I found some figures followed by "according a CNN poll" from New York Times. My instinct says it has to be "According to (then) a CNN poll" for it to be grammatical. Is it a simple mistake of the author or some other way of using "according"?
closed as off-topic by Edwin Ashworth, Drew, Glorfindel, curiousdannii, NVZ May 10 '17 at 5:22
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It is not clear to me if this is a simple production error, or a more interesting variant of the "according to" construction. In either case, I would recommend against using it yourself: "according to" is much more common and much more clearly acceptable.
Definitions of "error"
This specific case certainly might be a typo (it’s common enough for short function words like “to” to be omitted by accident).
However, there seems to be a good amount of evidence that some speakers do use the “according [noun phrase]” construction, without any preposition, with the meaning “as said by/in [noun phrase]”.
So it seems possible that the author found this construction grammatical; in that case, it would not be a simple “production error”.
It could still be called an “error”, but only if we use this word to mean something else that is probably harder to define. For example, someone who maintains that this construction is an “error” even if it was used intentionally by the author might mean any of the following:
- “I find it grammatically unacceptable”
- “Most English speakers would find it grammatically unacceptable”
- “It is rarely found in standard written English, and a good publisher would only let it be published through oversight”
This is where evidence comes in, since we can see if evidence supports or contradicts any of these statements.
There is some evidence suggesting it is not a production error, but I haven't found a ton of it
The Oxford Dictionaries entry for "according" cited by other answers is evidence that the construction is used often enough to have been noticed by lexicographers. This indicates that there are probably some people to whom it is grammatically acceptable, even if these people are a minority. (The statement “usually according to” indicates that at minimum, most people prefer the version of this construction with “to”.)
It is also possible to find a number of examples of the construction without to from a Google Books search, which is often a helpful approximate indicator of English usage in published text.
The diffusion rate of electric appliances has continued to be advancing at a steady pace, according a survey by the Japan Electric Machine Industry Association.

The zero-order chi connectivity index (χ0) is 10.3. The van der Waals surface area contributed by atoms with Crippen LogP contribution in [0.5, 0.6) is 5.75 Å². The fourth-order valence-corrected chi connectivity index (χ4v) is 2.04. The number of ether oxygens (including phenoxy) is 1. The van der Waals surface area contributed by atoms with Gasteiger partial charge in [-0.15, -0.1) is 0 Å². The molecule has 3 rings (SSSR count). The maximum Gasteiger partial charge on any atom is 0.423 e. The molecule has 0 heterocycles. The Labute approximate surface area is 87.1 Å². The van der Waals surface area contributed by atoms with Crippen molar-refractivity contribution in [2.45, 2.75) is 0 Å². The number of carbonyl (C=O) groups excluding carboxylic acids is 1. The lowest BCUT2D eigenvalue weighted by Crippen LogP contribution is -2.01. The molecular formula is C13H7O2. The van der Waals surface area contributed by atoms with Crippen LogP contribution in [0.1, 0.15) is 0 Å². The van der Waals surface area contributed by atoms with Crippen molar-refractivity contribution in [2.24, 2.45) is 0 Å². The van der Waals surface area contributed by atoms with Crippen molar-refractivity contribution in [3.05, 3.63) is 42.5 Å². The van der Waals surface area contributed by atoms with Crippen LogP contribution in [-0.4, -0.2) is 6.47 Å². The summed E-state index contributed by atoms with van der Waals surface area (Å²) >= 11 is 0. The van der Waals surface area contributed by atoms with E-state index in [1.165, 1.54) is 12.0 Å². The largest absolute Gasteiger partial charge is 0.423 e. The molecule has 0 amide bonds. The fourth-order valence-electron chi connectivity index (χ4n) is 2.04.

The Oriental Economist, Volume 34, Issues 663-674 (1966)
According a trade source, the value of contracts concluded between Japan and China at the Kwangchow Trade Fair showed a decline.
Technocrat, Volume 7 (1974)
Sandista forces killed 136 insurgents and lost 28 soldiers in northeastern Nicaragua during the last month, according a spokesman for the Nicaraguan Defense Ministry.
Latin American index, Volumes 10-13 (1982)
According to Interior the mine fires began July 1960 at the Centralia dump and have been monitored for carbon dioxide and carbon monoxide emissions since 1980. In 1983 the underground fires caused the ground at one location in the town to collapse, according a department spokesman...
(another page) Excluded from coverage by the regulation are small containers of waste produced by laboratories and placed in drums, according a technical assistant at the state’s Pollution Control Board.
Environment Reporter, Volume 16, Issues 1-26 (1985)
I think these last two examples are especially interesting as they occur in the same publication, and the first one is near an instance of “according to”. This could possibly mean that the author thinks of the a constructions as having different meanings or uses, although it could just be a case of free variation. Alternatively, it could support the hypothesis that the omission of "to" is an unintentional production error or typo.
Evidence suggesting it is just a common production error
Here are two examples I found that definitely supported the "production error"/"typo" hypothesis:
Each of these has one single example of "according the", and many more examples of "according to the" (15 for the first, 21 for the second).
I wasn't aware of this usage before. The example from your question, "according a CNN poll", is grammatically unacceptable for me, and apparently also for Drew (an American English speaker) and Glasseyed (who seems to be a Canadian resident). Edwin Ashworth (a UK English speaker), says he would not use it, although he doesn't find it totally unacceptable. I haven't seen a comment from anyone saying that they do use the construction.
Since the construction "according to [noun phrase]" is more common and as far as I know is entirely acceptable for all speakers, that is the form that I would recommend using.
I don't think that there is enough data, or that I am good enough at analyzing it, to be able to say much about who uses "according [noun phrase]"; and in fact, I'm not sure even after going through corpus results that it is a genuine grammmatical variant of the "according to [noun phrase] construction": it still seems possible to me that in the examples that can be found, it is either a production error, or perhaps a non-native formation in some cases. I haven't found any document where "according [NP]" is used consistently, or even at a near-equal rate to "according to [NP]".
No, the to is common but not required, as definitions will tell you:
(usu. according to) as stated by or in:
we have the world's most expensive public transport, according a recent survey.
Your instinct is correct. "According a" is either an oversight or a sign of…well, I wouldn't care to speculate.